There's a 50 percent chance that El Niño conditions will develop during the second half of 2012, the National Weather Service announced today (June 7).
When El Niño conditions are in place, water temperatures in the tropical Pacific are warmer than normal, which has far-reaching consequences for climate and weather patterns around the globe.
The prediction follows the end of a La Niña cycle — the "opposite" of El Niño, with cooler-than-average surface waters — which has prevailed for much of the last two years. This La Niña cycle had a substantial impact on the extreme winter weather of 2010-2011, as well as last spring's terrible tornado season. La Niña conditions may have helped bring about some of the massive snows that blanketed much of the northern United States last winter, but its waning may actually have been the culprit in ramping up the tornado season.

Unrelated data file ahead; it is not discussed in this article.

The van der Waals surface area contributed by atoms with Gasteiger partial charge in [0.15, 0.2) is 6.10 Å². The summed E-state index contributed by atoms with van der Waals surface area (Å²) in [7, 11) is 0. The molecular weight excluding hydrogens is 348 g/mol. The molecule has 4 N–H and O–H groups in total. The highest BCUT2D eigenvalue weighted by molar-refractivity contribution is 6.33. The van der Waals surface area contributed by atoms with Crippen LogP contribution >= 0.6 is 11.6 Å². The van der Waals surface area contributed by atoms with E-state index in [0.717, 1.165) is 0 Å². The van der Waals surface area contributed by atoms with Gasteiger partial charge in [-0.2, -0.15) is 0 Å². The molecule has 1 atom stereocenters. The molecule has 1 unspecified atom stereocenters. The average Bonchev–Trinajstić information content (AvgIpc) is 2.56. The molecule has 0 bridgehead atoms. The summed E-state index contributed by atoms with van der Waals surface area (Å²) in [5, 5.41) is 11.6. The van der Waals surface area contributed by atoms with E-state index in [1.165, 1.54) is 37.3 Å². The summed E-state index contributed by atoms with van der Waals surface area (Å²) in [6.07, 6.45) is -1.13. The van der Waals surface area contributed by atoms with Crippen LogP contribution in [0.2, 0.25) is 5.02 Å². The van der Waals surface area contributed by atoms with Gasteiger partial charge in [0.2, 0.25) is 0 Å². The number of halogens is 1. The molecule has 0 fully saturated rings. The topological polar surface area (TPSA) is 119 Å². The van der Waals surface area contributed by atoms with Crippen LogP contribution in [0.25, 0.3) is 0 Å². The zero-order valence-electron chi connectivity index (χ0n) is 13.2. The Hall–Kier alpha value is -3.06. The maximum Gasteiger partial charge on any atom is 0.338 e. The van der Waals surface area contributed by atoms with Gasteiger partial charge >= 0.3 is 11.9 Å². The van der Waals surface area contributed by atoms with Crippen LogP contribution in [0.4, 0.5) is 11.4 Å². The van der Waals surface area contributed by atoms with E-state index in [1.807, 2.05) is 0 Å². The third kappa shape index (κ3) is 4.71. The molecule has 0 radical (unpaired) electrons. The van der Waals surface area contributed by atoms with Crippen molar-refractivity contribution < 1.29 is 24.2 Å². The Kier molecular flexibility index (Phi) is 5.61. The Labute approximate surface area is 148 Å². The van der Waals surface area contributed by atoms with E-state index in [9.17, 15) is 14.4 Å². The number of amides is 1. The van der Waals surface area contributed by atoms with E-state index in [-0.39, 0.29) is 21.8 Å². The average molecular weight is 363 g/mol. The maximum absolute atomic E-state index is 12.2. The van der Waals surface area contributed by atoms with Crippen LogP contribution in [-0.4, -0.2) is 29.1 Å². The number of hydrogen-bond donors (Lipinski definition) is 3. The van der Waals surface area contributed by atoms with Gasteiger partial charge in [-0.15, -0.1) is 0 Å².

ENSO-neutral conditions have been in place since May (ENSO refers to the El Niño-La Niña climate cycle), which the National Oceanic and Atmospheric Administration expects to last throughout the summer. After September, the models scientists use to make predictions diverge, with roughly half predicting continued neutral conditions and half favoring continued warming associated with El Niño.
The low-level trade winds and convection over the central equatorial Pacific were near average during May, measures that indicate neutral conditions.
If El Niño conditions develop, the northern United States could be in for a warmer and drier winter than average, while the Southwest and Southeast could find itself with more rain than usual.
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